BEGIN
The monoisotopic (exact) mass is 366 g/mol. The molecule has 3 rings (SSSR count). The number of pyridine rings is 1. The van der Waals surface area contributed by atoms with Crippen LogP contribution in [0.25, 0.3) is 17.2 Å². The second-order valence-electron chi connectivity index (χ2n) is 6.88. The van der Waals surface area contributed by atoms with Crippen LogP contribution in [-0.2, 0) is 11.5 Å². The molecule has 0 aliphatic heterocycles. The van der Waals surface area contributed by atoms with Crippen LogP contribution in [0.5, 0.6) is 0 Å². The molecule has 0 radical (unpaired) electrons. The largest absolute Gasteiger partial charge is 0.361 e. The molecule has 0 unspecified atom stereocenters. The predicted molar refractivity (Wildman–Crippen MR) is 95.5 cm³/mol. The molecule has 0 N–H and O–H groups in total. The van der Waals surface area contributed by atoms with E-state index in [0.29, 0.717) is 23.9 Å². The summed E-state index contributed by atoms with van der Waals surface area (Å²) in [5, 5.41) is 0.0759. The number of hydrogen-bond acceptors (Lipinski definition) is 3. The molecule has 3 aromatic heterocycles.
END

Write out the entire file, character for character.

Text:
The monoisotopic (exact) mass is 366 g/mol. The molecule has 3 rings (SSSR count). The number of pyridine rings is 1. The van der Waals surface area contributed by atoms with Crippen LogP contribution in [0.25, 0.3) is 17.2 Å². The second-order valence-electron chi connectivity index (χ2n) is 6.88. The van der Waals surface area contributed by atoms with Crippen LogP contribution in [-0.2, 0) is 11.5 Å². The molecule has 0 aliphatic heterocycles. The van der Waals surface area contributed by atoms with Crippen LogP contribution in [0.5, 0.6) is 0 Å². The molecule has 0 radical (unpaired) electrons. The largest absolute Gasteiger partial charge is 0.361 e. The molecule has 0 unspecified atom stereocenters. The predicted molar refractivity (Wildman–Crippen MR) is 95.5 cm³/mol. The molecule has 0 N–H and O–H groups in total. The van der Waals surface area contributed by atoms with E-state index in [0.29, 0.717) is 23.9 Å². The summed E-state index contributed by atoms with van der Waals surface area (Å²) in [5, 5.41) is 0.0759. The number of hydrogen-bond acceptors (Lipinski definition) is 3. The molecule has 3 aromatic heterocycles.